Guest picks this month is from The Bristol Germ who launch their second issue with a live show on 24th March at Exchange.
Rejoice, dear friends! This document’s heroic crusade to enlighten the masses intensifies with the launch of Chapter II, headlined by local legend Oliver Wilde and his new, full band.
The fame-shy bedroom producer became an unlikely breakthrough act with 2013’s ‘A Brief Introduction to Unnatural Lightyears’, debuting an imaginative, singular brand of electronic folk (drawing on elements of found-sound and glitch music). Following this up with his heart-breaking album ‘Red Tide Opal In The Loose End Womb’ and then the urgent, electrifying ‘Post-Frenz Container Buzz’, Wilde’s career is laden with genuine masterpieces, dazzling and affecting at every turn. Everyone should see his music played by a full band.
On a personal note, his song ‘Perret’s Brook’ was also my first introduction to this city’s music, initiating a period of discovery which led to my first work in music-journalism. The Bristol Germ is one of many things that would never have happened without the inspiring, transformative power of Oliver Wilde’s music.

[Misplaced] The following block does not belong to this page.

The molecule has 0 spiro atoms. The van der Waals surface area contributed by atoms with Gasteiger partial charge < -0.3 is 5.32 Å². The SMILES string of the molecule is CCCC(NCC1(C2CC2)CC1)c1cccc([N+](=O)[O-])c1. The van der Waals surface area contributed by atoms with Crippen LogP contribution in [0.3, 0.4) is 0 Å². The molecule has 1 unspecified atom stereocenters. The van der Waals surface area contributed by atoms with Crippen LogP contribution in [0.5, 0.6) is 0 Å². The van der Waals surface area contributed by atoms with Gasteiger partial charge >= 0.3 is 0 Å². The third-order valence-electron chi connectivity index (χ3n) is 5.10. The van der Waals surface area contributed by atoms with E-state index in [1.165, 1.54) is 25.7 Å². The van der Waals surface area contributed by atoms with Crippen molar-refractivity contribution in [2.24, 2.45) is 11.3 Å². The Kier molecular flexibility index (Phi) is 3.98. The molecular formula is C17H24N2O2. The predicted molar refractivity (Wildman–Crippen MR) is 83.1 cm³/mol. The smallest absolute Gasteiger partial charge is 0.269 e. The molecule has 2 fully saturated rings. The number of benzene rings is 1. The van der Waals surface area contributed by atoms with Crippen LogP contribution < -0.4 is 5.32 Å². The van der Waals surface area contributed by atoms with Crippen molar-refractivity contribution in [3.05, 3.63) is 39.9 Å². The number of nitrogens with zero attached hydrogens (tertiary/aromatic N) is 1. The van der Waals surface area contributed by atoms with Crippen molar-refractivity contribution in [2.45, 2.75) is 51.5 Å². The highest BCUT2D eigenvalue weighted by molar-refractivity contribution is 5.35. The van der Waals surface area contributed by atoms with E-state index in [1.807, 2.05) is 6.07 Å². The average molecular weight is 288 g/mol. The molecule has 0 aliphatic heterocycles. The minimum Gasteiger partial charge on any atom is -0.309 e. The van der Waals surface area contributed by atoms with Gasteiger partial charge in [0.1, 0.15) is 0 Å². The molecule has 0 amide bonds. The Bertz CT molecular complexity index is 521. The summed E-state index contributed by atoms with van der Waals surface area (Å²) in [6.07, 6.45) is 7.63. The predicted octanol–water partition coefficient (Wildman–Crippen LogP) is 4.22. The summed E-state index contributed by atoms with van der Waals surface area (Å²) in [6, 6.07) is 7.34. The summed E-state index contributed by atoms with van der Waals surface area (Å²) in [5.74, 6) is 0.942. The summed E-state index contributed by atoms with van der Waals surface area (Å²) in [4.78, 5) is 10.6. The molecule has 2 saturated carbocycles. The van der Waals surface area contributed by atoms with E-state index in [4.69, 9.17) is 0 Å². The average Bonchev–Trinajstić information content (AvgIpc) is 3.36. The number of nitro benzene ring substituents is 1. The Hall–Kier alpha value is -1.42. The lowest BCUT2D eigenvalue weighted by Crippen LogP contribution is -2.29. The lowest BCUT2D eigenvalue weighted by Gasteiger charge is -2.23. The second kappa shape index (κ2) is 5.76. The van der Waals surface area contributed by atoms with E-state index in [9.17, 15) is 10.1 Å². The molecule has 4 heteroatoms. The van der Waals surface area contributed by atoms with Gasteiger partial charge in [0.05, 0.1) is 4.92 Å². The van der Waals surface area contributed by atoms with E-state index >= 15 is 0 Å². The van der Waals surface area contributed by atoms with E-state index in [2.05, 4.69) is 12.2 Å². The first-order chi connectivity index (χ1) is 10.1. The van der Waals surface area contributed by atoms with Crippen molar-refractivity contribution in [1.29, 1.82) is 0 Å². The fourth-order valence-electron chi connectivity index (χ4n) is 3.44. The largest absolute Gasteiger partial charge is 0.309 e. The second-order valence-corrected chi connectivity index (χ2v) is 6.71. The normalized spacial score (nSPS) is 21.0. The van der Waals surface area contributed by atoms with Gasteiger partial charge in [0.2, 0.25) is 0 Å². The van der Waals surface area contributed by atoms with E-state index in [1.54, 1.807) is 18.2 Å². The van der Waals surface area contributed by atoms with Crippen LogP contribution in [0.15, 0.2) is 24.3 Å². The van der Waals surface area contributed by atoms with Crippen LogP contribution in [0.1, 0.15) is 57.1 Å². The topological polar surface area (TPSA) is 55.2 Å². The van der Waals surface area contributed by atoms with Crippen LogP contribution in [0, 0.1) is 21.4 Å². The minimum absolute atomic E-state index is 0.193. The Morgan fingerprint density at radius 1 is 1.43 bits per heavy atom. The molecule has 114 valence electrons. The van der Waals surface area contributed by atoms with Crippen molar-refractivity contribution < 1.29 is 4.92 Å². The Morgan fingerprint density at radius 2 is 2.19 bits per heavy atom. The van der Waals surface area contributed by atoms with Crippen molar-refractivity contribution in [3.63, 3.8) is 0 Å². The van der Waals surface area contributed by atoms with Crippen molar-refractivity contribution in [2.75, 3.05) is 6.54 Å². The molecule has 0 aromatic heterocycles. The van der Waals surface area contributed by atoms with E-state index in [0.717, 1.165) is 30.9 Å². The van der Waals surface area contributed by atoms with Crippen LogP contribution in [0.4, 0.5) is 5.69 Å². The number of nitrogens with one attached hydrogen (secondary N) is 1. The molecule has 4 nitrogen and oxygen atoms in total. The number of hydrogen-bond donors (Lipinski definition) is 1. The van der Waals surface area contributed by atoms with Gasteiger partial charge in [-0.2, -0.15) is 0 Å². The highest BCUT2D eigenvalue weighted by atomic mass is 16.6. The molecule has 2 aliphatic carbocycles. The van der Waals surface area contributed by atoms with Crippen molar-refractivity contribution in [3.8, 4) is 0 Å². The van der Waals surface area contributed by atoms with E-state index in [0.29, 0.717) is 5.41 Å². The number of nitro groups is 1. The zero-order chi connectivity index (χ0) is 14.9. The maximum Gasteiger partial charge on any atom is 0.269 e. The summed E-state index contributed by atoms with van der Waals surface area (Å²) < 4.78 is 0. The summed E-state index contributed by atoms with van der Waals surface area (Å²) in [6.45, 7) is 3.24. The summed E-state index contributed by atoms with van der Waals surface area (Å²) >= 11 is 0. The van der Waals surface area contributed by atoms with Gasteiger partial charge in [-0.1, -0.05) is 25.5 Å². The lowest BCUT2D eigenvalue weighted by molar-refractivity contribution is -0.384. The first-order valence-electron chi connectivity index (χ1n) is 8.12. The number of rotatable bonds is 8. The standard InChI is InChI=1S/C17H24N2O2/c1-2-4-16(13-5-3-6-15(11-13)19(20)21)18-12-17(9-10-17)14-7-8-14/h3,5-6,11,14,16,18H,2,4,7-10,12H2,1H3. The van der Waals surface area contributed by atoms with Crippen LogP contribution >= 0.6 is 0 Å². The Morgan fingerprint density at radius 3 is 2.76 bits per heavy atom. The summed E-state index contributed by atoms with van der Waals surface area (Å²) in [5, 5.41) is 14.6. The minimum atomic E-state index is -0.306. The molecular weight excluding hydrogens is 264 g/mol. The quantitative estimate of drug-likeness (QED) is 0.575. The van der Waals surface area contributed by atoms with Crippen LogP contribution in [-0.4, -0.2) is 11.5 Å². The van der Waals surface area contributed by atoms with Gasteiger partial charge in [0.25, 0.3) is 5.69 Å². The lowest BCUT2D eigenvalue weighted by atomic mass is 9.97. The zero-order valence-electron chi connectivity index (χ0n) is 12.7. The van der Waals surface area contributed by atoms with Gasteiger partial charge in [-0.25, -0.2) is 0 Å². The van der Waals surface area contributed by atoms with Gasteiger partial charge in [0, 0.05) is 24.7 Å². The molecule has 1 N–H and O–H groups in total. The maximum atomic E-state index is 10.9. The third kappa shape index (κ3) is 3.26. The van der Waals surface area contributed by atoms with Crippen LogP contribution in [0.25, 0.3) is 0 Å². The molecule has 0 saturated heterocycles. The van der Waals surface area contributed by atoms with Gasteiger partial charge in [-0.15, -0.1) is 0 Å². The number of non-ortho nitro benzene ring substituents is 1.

Chameleonic high-priest of the Bristol avant-garde MXLX will, rather poetically, be the main-support: readers of Chapter I may recall Wilde’s account of how seeing MXLX (then as Team Brick) crucially influenced him when he first moved here. Confrontational and bewildering, MXLX draws noise and industrial electronics into bizarre and electrifying new forms. Since releasing his masterpiece ‘Kicking Away At The Decrepit Walls…’, he has been on a long hiatus. As a figure of unparalleled importance to the past decade of Bristol’s experimental music, his return should not be slept on.
A dazzling force in Bristol’s experimental electronic music, Kayla Painter draws on strange rhythms and textures to weave an immersive world of her own. Her recent EP ‘Auriga’ is a captivating listen, dealing with themes around space and time, created quickly and released in newspapers. She will be performing her full AV show, accompanied by breathtaking visuals on diaphanous cinema screens. While some people dance at her gigs, some watch in slack-jawed awe and some simply lie on the ground, everyone at a Kayla Painter show is truly transported.